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  • Preface xiii About the Companion Website xv 1 Introduction 1 1.1 Medicinal inorganic chemistry 1 1.1.1 Why use metal-based drugs? 2 1.2 Basic inorganic principles 3 1.2.1 Electronic structures of atoms 3 1.2.2 Bonds 9 1.3 Exercises 17 References 18 Further Reading 18 2 Alkali Metals 19 2.1 Alkali metal ions 19 2.1.1 Extraction of alkali metals: an introduction to redox chemistry 20 2.1.2 Excursus: reduction oxidation reactions 21 2.1.3 Chemical behaviour of alkali metals 27 2.2 Advantages and disadvantages using lithium-based drugs 29 2.2.1 Isotopes of lithium and their medicinal application 29 2.2.2 Historical developments in lithium-based drugs 29 2.2.3 The biology of lithium and its medicinal application 30 2.2.4 Excursus: diagonal relationship and periodicity 31 2.2.5 What are the pharmacological targets of lithium? 33 2.2.6 Adverse effects and toxicity 34 2.3 Sodium: an essential ion in the human body 34 2.3.1 Osmosis 35 2.3.2 Active transport of sodium ions 37 2.3.3 Drugs, diet and toxicity 38 2.4 Potassium and its clinical application 40 2.4.1 Biological importance of potassium ions in the human body action potential 40 2.4.2 Excursus: the Nernst equation 40 2.4.3 Potassium salts and their clinical application: hypokalaemia 42 2.4.4 Adverse effects and toxicity: hyperkalaemia 43 2.5 Exercises 45 2.6 Case studies 47 2.6.1 Lithium carbonate (Li2CO3) tablets 47 2.6.2 Sodium chloride eye drops 47 References 48 Further Reading 48 3 Alkaline Earth Metals 49 3.1 Earth alkaline metal ions 49 3.1.1 Major uses and extraction 50 3.1.2 Chemical properties 51 3.2 Beryllium and chronic beryllium disease 52 3.3 Magnesium: competition to lithium? 53 3.3.1 Biological importance 53 3.3.2 Clinical applications and preparations 54 3.4 Calcium: the key to many human functions 55 3.4.1 Biological importance 56 3.4.2 How does dietary calcium intake influence our lives? 57 3.4.3 Calcium deficiency: osteoporosis, hypertension and weight management 57 3.4.4 Renal osteodystrophy 58 3.4.5 Kidney stones 59 3.4.6 Clinical application 59 3.4.7 Side effects 61 3.5 Barium: rat poison or radio-contrast agent? 61 3.6 Exercises 63 3.7 Case studies 65 3.7.1 Magnesium hydroxide suspension 65 3.7.2 Calcium carbonate tablets 65 References 66 Further Reading 66 4 The Boron Group Group 13 67 4.1 General chemistry of group 13 elements 67 4.1.1 Extraction 68 4.1.2 Chemical properties 69 4.2 Boron 70 4.2.1 Introduction 70 4.2.2 Pharmaceutical applications of boric acid 71 4.2.3 Bortezomib 71 4.3 Aluminium 71 4.3.1 Introduction 71 4.3.2 Biological importance 72 4.3.3 Al3+ and its use in water purification 73 4.3.4 Aluminium-based adjuvants 73 4.3.5 Antacids 74 4.3.6 Aluminium-based therapeutics alginate raft formulations 75 4.3.7 Phosphate binders 76 4.3.8 Antiperspirant 76 4.3.9 Potential aluminium toxicity 77 4.4 Gallium 77 4.4.1 Introduction 77 4.4.2 Chemistry 77 4.4.3 Pharmacology of gallium-based drugs 78 4.4.4 Gallium nitrate multivalent use 78 4.4.5 Gallium 8-quinolinolate 79 4.4.6 Gallium maltolate 79 4.4.7 Toxicity and administration 80 4.5 Exercises 81 4.6 Case studies 83 4.6.1 Boric acid API analysis 83 4.6.2 Aluminium hydroxide tablets 83 References 84 Further Reading 84 5 The Carbon Group 85 5.1 General chemistry of group 14 elements 85 5.1.1 Occurrence, extraction and use of group 14 elements 85 5.1.2 Oxidation states and ionisation energies 87 5.1.3 Typical compounds of group 14 elements 87 5.2 Silicon-based drugs versus carbon-based analogues 89 5.2.1 Introduction of silicon groups 90 5.2.2 Silicon isosters 91 5.2.3 Organosilicon drugs 93 5.3 Organogermanium compounds: balancing act between an anticancer drug and a herbal supplement 94 5.3.1 Germanium sesquioxide 95 5.3.2 Spirogermanium 97 5.4 Exercises 99 5.5 Cases studies 101 5.5.1 Simethicone 101 5.5.2 Germanium supplements 101 References 102 Further Reading 102 6 Group 15 Elements 103 6.1 Chemistry of group 15 elements 103 6.1.1 Occurrence and extraction 103 6.1.2 Physical properties 104 6.1.3 Oxidation states and ionisation energy 105 6.1.4 Chemical properties 106 6.2 Phosphorus 106 6.2.1 Adenosine phosphates: ATP, ADP and AMP 107 6.2.2 Phosphate in DNA 107 6.2.3 Clinical use of phosphate 108 6.2.4 Drug interactions and toxicity 112 6.3 Arsenic 112 6.3.1 Salvarsan: the magic bullet the start of chemotherapy 113 6.3.2 Arsenic trioxide: a modern anticancer drug? 116 6.4 Exercises 119 6.5 Case studies 121 6.5.1 Phosphate solution for rectal use 121 6.5.2 Forensic test for arsenic 121 References 122 Further Reading 122 7 Transition Metals and d-Block Metal Chemistry 123 7.1 What are d-block metals? 123 7.1.1 Electronic configurations 123 7.1.2 Characteristic properties 124 7.1.3 Coordination numbers and geometries 125 7.1.4 Crystal field theory 129 7.2 Group 10: platinum anticancer agents 132 7.2.1 Cisplatin 134 7.2.2 Platinum anticancer agents 140 7.3 Iron and ruthenium 147 7.3.1 Iron 148 7.3.2 Ruthenium 155 7.4 The coinage metals 159 7.4.1 General chemistry 159 7.4.2 Copper-containing drugs 160 7.4.3 Silver: the future of antimicrobial agents? 163 7.4.4 Gold: the fight against rheumatoid arthritis 165 7.5 Group 12 elements: zinc and its role in biological systems 168 7.5.1 General chemistry 169 7.5.2 The role of zinc in biological systems 170 7.5.3 Zinc: clinical applications and toxicity 173 7.6 Exercises 177 7.7 Case studies 179 7.7.1 Silver nitrate solution 179 7.7.2 Ferrous sulfate tablets 179 7.7.3 Zinc sulfate eye drops 180 References 181 Further Reading 181 8 Organometallic Chemistry 183 8.1 What is organometallic chemistry? 183 8.2 What are metallocenes? 185 8.3 Ferrocene 187 8.3.1 Ferrocene and its derivatives as biosensors 188 8.3.2 Ferrocene derivatives as potential antimalarial agent 189 8.3.3 Ferrocifen a new promising agent against breast cancer? 191 8.4 Titanocenes 194 8.4.1 History of titanium-based anticancer agents: titanocene dichloride and budotitane 195 8.4.2 Further developments of titanocenes as potential anticancer agents 197 8.5 Vanadocenes 200 8.5.1 Vanadocene dichloride as anticancer agents 202 8.5.2 Further vanadium-based drugs: insulin mimetics 203 8.6 Exercises 207 8.7 Case study titanium dioxide 209 References 210 Further Reading 210 9 The Clinical Use of Lanthanoids 211 9.1 Biology and toxicology of lanthanoids 211 9.2 The clinical use of lanthanum carbonate 213 9.3 The clinical application of cerium salts 214 9.4 The use of gadolinium salts as MRI contrast agents 215 9.5 Exercises 219 9.6 Case study: lanthanum carbonate tablets 221 References 222 Further Reading 222 10 Radioactive Compounds and Their Clinical Application 223 10.1 What is radioactivity? 223 10.1.1 The atomic structure 223 10.1.2 Radioactive processes 224 10.1.3 Radioactive decay 224 10.1.4 Penetration potential 227 10.1.5 Quantification of radioactivity 227 10.2 Radiopharmacy: dispensing and protection 232 10.3 Therapeutic use of radiopharmaceuticals 233 10.3.1 131Iodine: therapy for hyperthyroidism 233 10.3.2 89Strontium 234 10.3.3 Boron neutron capture therapy (BNCT) 235 10.4 Radiopharmaceuticals for imaging 235 10.4.1 99mTechnetium 237 10.4.2 18Fluoride: PET scan 240 10.4.3 67Gallium: PET 241 10.4.4 201Thallium 242 10.5 Exercises 245 10.6 Case studies 247 10.6.1 A sample containing 99mTc was found to have a radioactivity of 15 mCi at 8 a.m. when the sample was tested. 247 10.6.2 A typical intravenous dose of 99mTc-albumin used for lung imaging contains a radioactivity of 4 mCi 247 10.6.3 Develop a quick-reference radioactive decay chart for 131I 247 References 248 Further Reading 248 11 Chelation Therapy 249 11.1 What is heavy-metal poisoning? 249 11.2 What is chelation? 250 11.3 Chelation therapy 252 11.3.1 Calcium disodium edetate 252 11.3.2 Dimercaprol (BAL) 253 11.3.3 Dimercaptosuccinic acid (DMSA) 254 11.3.4 2,3-Dimercapto-1-propanesulfonic acid (DMPS) 254 11.3.5 Lipoic acid (ALA) 254 11.4 Exercises 257 11.5 Case studies 259 11.5.1 Disodium edetate 259 11.5.2 Dimercaprol 259 References 261 Further Reading 261 Index 263.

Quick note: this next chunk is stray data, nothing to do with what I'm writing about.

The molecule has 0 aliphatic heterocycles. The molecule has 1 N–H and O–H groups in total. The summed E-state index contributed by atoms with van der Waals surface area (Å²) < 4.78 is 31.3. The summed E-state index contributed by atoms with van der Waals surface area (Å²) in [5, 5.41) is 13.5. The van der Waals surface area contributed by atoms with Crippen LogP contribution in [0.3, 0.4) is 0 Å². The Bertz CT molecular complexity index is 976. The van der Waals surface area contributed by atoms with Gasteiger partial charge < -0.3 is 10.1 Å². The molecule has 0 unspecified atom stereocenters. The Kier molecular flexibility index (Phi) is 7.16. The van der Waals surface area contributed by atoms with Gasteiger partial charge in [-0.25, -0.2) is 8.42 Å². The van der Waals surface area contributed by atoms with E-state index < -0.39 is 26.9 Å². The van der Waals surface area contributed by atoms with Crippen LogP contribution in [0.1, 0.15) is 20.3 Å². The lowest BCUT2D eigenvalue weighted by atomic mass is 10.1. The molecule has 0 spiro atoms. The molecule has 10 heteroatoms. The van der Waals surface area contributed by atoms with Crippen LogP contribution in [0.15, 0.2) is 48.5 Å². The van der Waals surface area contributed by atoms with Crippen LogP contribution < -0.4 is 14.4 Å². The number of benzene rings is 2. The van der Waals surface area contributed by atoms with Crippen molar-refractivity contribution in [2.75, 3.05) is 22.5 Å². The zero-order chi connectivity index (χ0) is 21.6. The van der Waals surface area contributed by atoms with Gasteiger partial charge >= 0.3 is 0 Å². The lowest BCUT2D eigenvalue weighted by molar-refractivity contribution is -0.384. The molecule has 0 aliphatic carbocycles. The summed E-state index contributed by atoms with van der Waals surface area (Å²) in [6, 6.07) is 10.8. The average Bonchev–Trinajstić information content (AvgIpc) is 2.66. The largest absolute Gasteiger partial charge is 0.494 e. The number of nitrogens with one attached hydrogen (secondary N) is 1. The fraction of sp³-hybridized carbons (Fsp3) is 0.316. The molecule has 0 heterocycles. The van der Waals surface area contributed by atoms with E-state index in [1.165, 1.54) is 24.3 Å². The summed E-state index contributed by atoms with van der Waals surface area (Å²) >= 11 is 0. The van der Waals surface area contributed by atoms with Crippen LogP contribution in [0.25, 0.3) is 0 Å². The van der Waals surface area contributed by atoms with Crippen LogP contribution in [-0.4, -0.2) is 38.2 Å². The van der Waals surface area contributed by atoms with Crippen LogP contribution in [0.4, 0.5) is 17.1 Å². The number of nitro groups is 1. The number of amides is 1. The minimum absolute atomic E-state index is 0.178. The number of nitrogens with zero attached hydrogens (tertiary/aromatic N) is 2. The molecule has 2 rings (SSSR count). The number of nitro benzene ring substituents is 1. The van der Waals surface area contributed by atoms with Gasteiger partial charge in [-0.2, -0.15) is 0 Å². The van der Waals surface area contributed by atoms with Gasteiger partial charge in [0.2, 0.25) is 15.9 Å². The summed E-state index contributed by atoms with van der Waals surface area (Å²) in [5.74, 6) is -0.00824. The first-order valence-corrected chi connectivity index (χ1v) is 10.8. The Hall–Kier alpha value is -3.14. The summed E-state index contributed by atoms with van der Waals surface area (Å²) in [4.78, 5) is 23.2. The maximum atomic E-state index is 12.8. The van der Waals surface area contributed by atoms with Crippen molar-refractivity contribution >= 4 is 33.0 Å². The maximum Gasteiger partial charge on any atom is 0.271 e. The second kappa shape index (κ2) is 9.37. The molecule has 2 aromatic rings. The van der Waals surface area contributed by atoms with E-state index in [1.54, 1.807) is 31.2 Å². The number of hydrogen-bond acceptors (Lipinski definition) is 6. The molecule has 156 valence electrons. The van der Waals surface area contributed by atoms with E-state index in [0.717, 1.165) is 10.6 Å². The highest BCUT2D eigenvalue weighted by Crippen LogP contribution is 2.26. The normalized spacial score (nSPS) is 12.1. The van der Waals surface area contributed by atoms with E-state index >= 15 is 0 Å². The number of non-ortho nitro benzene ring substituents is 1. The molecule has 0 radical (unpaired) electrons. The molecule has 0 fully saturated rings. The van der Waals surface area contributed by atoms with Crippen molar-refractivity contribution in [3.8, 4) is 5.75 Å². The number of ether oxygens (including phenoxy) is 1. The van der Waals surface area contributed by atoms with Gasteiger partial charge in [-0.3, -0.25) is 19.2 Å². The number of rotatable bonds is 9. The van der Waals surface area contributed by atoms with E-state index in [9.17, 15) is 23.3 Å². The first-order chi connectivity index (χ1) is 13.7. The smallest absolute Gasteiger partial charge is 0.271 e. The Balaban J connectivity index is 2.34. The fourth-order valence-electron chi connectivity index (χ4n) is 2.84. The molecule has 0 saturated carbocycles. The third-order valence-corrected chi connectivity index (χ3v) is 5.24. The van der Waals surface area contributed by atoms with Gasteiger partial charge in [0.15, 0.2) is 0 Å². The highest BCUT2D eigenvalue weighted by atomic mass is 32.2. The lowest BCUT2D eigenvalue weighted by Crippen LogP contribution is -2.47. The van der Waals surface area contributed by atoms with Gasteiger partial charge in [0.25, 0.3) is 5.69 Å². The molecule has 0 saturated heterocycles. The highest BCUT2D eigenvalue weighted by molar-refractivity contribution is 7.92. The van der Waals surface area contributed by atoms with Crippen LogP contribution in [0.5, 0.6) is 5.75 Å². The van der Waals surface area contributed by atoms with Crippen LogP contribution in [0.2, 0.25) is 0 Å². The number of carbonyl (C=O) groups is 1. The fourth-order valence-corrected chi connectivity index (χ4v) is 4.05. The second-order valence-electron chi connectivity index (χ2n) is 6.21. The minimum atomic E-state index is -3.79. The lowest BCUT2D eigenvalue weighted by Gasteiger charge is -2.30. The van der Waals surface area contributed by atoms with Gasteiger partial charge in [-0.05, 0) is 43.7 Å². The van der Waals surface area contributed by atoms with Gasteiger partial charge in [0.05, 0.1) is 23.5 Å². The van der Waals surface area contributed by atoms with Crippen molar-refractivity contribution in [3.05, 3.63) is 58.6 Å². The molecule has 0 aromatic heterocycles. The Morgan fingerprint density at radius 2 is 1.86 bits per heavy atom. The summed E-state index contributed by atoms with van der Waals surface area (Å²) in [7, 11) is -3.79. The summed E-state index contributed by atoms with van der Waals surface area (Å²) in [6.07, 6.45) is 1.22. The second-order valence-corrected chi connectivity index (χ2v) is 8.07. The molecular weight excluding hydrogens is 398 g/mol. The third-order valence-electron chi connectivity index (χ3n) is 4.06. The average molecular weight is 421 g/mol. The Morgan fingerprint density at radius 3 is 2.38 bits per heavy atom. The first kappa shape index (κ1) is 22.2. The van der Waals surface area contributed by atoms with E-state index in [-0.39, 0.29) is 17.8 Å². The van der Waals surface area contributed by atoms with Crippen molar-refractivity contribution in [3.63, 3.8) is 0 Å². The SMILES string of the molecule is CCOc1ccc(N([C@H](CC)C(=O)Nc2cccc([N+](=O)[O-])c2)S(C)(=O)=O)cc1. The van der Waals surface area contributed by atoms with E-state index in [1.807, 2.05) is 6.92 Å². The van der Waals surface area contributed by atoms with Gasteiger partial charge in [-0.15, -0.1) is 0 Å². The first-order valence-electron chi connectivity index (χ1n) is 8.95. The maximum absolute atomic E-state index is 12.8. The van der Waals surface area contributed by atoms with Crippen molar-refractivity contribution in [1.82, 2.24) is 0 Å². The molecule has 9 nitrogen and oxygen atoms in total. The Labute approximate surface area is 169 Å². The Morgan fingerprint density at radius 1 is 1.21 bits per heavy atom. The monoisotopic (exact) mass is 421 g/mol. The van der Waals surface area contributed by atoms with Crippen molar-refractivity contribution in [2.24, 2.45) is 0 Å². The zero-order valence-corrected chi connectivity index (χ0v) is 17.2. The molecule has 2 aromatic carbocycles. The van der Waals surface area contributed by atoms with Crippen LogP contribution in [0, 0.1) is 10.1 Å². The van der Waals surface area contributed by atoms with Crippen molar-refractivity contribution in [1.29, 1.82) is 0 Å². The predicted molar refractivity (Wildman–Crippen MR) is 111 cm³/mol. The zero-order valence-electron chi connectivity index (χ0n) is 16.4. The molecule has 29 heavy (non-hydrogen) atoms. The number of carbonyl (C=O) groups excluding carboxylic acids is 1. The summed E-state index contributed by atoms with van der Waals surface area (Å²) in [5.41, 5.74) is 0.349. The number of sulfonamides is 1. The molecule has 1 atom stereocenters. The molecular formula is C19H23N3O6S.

• (source: Nielsen Book Data)